That's why Jesus can say, "I'll take that bier," and why are text records, a big visit of the God. The title of the 1958 Bible storybook I grew up with is Little Visits with God. I don't recommend it. It's a moralizing, how to be a Christian book. I couldn't bear reading it to my kids. In regards to our text, some don't think the crowd knows they have had a big visit from God. I do know Luke wants you to know it.
This is the first time Luke himself calls Jesus Lord and it has the article. He says, "When the Lord saw her." Second, the people are said to have praised the God saying that the God has come to help His people. And the Word that goes out throughout Judea which praised the God is said to be about Jesus.
The insert is paraphrasing when it says "God has come to help His people." It's literally, "The God did visit the people of Him." These words bring to mind God going down to the tower builders at Babel to find out what they were doing. They bring to mind God going down to Sodom to see if it was as bad as the cries against said it was. They bring to mind God hearing the cries of His enslaved people in Egypt or any of several times in the Book of Judges and then visiting them.
In one of my Army Reserve units a full time civilian would always say, "We need to prepare for an official visit from headquarters, and ask the chaplain. There's no such thing as a good visitation." It's like the phrase "Acts of God." They are never considered good. They are tornadoes, floods, hurricanes, and earthquakes. But visitations from God are always good for the people of God, especially the big ones.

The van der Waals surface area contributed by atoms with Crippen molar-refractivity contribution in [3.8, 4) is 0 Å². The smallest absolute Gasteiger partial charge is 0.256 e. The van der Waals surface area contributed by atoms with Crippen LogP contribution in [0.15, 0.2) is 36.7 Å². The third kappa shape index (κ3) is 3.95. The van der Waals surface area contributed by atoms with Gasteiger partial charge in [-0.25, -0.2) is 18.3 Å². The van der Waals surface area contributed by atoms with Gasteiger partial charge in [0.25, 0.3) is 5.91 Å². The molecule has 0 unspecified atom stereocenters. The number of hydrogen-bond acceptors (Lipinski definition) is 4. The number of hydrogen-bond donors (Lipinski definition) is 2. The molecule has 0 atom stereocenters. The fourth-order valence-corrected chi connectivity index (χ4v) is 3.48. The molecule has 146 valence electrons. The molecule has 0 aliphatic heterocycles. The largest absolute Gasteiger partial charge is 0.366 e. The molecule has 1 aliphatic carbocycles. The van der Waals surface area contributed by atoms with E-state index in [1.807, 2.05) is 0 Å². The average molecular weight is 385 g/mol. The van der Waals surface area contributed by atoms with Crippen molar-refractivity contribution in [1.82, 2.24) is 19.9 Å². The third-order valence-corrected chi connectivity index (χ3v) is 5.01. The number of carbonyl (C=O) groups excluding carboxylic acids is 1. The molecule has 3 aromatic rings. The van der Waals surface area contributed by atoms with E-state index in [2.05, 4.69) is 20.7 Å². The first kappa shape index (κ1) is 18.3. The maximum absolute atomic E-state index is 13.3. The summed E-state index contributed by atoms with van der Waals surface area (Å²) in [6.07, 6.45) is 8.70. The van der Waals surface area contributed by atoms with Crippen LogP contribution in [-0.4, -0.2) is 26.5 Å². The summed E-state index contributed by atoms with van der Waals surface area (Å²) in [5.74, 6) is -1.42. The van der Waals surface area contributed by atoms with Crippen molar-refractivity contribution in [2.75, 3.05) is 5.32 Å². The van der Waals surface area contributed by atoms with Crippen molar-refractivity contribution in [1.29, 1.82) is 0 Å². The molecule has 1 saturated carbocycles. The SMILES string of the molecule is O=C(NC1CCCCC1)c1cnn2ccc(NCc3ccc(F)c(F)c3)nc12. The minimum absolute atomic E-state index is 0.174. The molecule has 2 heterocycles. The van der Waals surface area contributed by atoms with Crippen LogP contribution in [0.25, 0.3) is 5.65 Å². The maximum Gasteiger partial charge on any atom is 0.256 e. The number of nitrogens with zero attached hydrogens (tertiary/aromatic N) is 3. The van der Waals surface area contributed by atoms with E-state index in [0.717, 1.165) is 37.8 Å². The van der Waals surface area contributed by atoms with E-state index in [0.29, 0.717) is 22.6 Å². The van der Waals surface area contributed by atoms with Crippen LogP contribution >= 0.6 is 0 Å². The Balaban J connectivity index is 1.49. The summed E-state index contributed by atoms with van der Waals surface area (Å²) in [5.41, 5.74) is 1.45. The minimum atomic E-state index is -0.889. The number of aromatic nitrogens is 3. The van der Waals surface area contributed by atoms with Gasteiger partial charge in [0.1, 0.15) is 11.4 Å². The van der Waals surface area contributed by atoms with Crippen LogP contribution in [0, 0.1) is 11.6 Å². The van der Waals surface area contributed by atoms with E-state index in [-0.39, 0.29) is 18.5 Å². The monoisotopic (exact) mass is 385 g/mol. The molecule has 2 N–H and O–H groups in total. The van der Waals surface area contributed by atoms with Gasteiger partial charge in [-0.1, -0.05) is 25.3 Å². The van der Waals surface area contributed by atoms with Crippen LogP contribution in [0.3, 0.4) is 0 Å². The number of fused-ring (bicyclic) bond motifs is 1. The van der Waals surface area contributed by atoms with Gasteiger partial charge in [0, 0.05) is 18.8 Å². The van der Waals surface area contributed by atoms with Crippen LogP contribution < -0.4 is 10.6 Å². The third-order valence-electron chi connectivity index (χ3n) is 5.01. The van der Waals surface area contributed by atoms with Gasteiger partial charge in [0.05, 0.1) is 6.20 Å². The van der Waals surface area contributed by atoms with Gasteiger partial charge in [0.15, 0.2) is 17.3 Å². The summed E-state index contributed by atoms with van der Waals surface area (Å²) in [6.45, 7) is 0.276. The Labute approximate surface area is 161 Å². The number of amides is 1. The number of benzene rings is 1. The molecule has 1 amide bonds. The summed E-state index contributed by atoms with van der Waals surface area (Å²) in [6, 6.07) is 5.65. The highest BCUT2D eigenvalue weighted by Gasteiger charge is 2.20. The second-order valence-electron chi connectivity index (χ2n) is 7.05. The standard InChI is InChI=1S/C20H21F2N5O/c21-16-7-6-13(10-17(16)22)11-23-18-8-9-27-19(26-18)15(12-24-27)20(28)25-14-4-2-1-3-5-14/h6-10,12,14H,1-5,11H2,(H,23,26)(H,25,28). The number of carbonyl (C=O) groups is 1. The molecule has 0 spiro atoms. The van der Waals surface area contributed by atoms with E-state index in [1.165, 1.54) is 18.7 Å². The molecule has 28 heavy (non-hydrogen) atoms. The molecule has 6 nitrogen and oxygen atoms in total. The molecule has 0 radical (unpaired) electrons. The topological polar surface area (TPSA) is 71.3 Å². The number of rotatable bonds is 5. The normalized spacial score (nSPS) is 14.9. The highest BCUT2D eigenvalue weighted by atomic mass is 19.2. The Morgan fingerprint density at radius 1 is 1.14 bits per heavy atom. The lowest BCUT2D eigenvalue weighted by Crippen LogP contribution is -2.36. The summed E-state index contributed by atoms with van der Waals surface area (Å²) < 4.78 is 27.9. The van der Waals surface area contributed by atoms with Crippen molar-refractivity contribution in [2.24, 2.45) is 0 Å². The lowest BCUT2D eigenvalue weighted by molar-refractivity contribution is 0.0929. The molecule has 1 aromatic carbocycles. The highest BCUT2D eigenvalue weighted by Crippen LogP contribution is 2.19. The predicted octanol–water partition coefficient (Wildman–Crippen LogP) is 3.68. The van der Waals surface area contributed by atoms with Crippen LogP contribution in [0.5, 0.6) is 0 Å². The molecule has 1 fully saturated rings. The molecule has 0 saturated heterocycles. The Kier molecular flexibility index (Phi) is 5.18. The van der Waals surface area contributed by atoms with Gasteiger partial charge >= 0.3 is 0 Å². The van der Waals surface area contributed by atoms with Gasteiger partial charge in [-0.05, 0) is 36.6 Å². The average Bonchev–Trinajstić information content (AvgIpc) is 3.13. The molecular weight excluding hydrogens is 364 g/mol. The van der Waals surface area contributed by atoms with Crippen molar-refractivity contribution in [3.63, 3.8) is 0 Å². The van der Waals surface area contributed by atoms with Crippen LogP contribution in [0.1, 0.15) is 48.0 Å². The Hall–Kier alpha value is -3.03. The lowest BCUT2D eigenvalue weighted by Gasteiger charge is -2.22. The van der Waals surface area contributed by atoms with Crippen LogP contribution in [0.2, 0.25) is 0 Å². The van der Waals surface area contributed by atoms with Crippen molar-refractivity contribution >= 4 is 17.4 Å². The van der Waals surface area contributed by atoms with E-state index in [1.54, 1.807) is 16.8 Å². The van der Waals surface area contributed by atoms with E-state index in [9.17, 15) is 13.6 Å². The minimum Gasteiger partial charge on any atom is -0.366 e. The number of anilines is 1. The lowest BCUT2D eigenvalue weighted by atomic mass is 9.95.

The word normally translated "visited" is literally "looked upon." In the New Testament it's always of a gracious visitation. Even when God visited Babel it was for the sake of saving the Promised Seed. When God visited Sodom it was for the sake of rescuing Lot. And when God visited in the time of the Exodus and Judges it was to deliver His people who were crying to Him. This takes us back to the weeping widow in the beginning.
So what's the take away from this big visit of the God in the person of Christ? It's not to awaken in us a desire to see our dead loved ones brought back. Notice in all the resurrection accounts two of which were near or in graveyards the crowd doesn't clamor "raise mine now." This visit is much bigger than raising this or that individual. It is about what we sing of and glory in at Easter and ought to every Sunday. Death has been conquered. Jesus has taken out of the hand of the Devil the club, the whip, the fear, the sting of Death that the Devil uses on us to keep us in bondage all our days as Hebrews 2:14 says.
The Devil can no longer club you with Death. O he tries. He dangles it before your eyes and over your head as if it has not been defeated and swallowed by Christ. But remember the Devil always lies. Jesus has stopped your coffin, and that's no play on words. Welcome to the first day of the rest of your unending life. Amen.
Rev. Paul R. Harris
Trinity Lutheran Church, Austin, Texas
The Third Sunday after Pentecost (20160605); Luke 7: 11-17